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Futures Rise on Year-End Rally Hope

U.S. stock index futures pointed to a higher open for Wall Street Tuesday, after ending down on Monday, with investors still hoping for a last rally in the final days of the year.

Futures compared to fair market value were indicating opening gains of close to 1 percent across the board.

The Bush administration expanded its bailout of the auto industry, buying $5 billion in equity in auto and mortgage finance company GMAC and increasing a loan to General Motors by $1 billion.

The news lifted GM shares, sending the stock up more than 11 percent in premarket trading.

Also in the auto sector, billionaire investor Kirk Kerkorian sold his remaining stake in Ford Motor after betting more than $1 billion that the carmaker will recover.

In late October, Kerkorian's investment firm Tracinda began selling Ford shares at $2.43, representing a loss of almost 66 percent from what the fund paid on average.

Ford shares still gained more than 8 percent premarket.

In more mergers and acquisitions news, Dow Chemical is scrambling to keep its $15 billion takeover of rival Rohm & Haas alive after a surprise decision by the Kuwaiti government to scrap a joint venture with Dow, according to the Financial Times.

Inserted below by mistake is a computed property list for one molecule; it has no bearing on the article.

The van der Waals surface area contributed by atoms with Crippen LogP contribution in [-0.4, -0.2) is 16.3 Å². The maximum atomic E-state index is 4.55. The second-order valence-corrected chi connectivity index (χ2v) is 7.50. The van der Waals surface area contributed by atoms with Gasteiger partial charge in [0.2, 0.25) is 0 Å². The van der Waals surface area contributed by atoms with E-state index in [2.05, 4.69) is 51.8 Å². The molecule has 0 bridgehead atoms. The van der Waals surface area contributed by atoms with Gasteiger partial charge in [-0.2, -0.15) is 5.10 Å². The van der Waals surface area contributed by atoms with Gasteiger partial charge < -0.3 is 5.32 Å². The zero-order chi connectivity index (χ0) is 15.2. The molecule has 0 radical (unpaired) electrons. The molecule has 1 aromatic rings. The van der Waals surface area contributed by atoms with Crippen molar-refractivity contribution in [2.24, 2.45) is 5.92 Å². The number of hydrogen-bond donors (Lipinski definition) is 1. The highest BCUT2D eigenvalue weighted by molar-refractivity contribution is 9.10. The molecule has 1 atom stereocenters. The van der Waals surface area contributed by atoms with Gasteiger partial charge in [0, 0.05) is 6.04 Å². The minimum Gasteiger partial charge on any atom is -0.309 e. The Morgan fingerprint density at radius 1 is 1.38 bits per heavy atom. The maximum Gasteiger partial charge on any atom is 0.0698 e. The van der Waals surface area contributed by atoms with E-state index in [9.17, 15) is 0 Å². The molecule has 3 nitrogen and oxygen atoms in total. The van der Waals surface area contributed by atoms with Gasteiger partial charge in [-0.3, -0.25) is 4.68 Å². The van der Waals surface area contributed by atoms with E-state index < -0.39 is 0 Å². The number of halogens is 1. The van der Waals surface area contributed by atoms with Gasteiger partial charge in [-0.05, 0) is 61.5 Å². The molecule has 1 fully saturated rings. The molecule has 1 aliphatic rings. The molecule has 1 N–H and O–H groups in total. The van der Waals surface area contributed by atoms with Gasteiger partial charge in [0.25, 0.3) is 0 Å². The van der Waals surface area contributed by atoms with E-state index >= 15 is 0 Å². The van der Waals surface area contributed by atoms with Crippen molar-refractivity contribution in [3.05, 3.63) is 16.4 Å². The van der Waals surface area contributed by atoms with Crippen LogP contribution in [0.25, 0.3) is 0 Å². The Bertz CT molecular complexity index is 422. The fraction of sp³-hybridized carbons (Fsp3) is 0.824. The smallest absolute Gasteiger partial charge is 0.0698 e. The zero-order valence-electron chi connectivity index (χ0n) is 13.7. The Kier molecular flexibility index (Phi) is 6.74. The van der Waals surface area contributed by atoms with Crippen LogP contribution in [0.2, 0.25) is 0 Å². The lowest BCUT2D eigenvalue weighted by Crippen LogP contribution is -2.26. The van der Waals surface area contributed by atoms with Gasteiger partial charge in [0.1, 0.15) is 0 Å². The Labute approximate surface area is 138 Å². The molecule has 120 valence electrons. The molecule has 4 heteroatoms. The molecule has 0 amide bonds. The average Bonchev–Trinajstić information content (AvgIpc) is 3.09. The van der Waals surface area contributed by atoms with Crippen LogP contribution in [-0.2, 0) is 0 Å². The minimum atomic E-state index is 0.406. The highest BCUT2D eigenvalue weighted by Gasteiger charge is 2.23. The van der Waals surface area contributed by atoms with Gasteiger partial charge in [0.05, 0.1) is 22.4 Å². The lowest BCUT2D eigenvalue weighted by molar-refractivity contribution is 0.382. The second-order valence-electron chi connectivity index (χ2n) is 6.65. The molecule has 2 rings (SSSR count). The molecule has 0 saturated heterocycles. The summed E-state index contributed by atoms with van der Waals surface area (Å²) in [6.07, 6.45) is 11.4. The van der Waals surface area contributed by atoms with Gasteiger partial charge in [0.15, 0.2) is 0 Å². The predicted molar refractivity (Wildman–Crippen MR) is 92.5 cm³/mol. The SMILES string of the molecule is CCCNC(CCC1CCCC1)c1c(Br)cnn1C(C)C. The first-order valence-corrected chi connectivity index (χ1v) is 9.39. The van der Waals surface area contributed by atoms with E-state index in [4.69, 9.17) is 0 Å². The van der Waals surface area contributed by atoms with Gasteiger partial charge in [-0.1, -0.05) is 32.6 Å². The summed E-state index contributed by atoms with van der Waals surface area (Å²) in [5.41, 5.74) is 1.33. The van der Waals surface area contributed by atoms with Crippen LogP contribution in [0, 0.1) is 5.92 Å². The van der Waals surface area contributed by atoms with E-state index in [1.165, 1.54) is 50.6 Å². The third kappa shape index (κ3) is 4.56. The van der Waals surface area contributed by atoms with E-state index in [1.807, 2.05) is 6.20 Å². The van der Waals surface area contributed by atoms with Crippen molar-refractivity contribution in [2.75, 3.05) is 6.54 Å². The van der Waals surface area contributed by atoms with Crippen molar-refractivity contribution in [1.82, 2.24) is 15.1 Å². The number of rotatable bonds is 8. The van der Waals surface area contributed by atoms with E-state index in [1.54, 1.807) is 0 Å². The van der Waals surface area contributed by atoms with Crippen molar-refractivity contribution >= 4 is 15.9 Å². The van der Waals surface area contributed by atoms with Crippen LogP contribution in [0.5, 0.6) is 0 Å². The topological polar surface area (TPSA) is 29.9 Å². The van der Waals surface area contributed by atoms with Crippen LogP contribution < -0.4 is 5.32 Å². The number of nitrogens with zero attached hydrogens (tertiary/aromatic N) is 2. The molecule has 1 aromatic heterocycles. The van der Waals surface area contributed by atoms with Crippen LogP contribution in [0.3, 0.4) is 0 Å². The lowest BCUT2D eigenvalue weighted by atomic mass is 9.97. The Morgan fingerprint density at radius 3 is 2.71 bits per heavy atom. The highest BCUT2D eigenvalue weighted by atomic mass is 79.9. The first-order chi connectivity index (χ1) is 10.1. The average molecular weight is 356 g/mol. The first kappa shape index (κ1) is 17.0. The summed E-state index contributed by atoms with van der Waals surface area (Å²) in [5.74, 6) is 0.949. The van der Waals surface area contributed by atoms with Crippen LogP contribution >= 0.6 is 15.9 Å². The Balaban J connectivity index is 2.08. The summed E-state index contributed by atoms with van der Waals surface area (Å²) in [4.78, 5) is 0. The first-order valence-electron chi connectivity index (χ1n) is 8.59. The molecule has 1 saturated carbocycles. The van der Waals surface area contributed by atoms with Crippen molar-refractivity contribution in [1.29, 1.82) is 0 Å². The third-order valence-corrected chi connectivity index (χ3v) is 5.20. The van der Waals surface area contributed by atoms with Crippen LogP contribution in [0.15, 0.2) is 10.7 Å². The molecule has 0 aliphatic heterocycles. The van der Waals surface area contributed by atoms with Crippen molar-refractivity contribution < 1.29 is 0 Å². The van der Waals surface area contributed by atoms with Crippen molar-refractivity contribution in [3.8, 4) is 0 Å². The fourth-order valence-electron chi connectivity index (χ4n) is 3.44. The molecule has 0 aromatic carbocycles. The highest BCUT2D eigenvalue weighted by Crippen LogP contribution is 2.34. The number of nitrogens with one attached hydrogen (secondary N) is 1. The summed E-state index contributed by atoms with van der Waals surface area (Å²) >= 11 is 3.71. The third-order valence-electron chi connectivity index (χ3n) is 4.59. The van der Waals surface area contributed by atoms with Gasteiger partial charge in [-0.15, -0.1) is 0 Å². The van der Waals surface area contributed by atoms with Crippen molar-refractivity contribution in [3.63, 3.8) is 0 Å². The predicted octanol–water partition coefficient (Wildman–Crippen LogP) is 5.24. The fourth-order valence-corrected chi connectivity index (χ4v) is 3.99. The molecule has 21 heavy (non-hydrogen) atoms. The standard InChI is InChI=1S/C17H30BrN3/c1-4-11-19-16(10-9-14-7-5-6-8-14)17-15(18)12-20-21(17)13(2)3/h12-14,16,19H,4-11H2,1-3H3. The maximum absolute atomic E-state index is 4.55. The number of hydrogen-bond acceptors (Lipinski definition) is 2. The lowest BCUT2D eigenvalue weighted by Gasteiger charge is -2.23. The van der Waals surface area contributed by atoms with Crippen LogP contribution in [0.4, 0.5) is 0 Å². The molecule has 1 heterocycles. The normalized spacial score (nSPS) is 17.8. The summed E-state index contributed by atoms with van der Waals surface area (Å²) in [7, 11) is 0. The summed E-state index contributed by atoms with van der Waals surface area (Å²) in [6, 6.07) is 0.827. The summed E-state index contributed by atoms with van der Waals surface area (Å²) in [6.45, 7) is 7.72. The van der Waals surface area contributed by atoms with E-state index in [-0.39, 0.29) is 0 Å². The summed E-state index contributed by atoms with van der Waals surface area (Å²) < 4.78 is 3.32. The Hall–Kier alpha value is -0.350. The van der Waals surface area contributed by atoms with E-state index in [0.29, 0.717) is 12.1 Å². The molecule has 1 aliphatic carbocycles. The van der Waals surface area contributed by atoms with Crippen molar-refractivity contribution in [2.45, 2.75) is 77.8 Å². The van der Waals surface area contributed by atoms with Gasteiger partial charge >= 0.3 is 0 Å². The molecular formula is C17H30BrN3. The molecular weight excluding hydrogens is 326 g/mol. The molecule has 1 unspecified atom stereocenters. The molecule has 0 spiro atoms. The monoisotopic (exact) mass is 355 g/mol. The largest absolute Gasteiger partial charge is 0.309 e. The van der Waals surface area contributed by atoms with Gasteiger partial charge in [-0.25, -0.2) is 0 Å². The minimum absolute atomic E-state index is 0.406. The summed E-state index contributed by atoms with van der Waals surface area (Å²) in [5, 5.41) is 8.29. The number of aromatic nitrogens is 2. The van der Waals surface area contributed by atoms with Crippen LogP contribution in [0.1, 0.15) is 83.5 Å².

Dow recovered some of its 20 percent loss from Monday, rising more than 3 percent premarket, while Rohm & Hass also picked up more than 3 percent after tumbling 16 percent the previous day.

On the economic front, the S&P Case-Shiller home prices index for October will be released at 9 am New York time.

Data on the Chicago Purchasing Managers Index will be published at 9:45 am New York time and analysts surveyed by Briefing.com expect the index to show a reading of 33 in December from 33.8 in November.

Consumer confidence data for December will be released at 10 and Briefing.com forecasts a reading of 45.2 versus November's 44.9.

Asian markets closed mixed in thin pre-holiday trading with the Nikkei logging the worst year in its history, down 42 percent in 2008, despite gaining 1.3 percent on its final half-day of trade.

European shares gained in early trade, buoyed by oil companies, with most stock exchanges entering the last full-day session of 2008.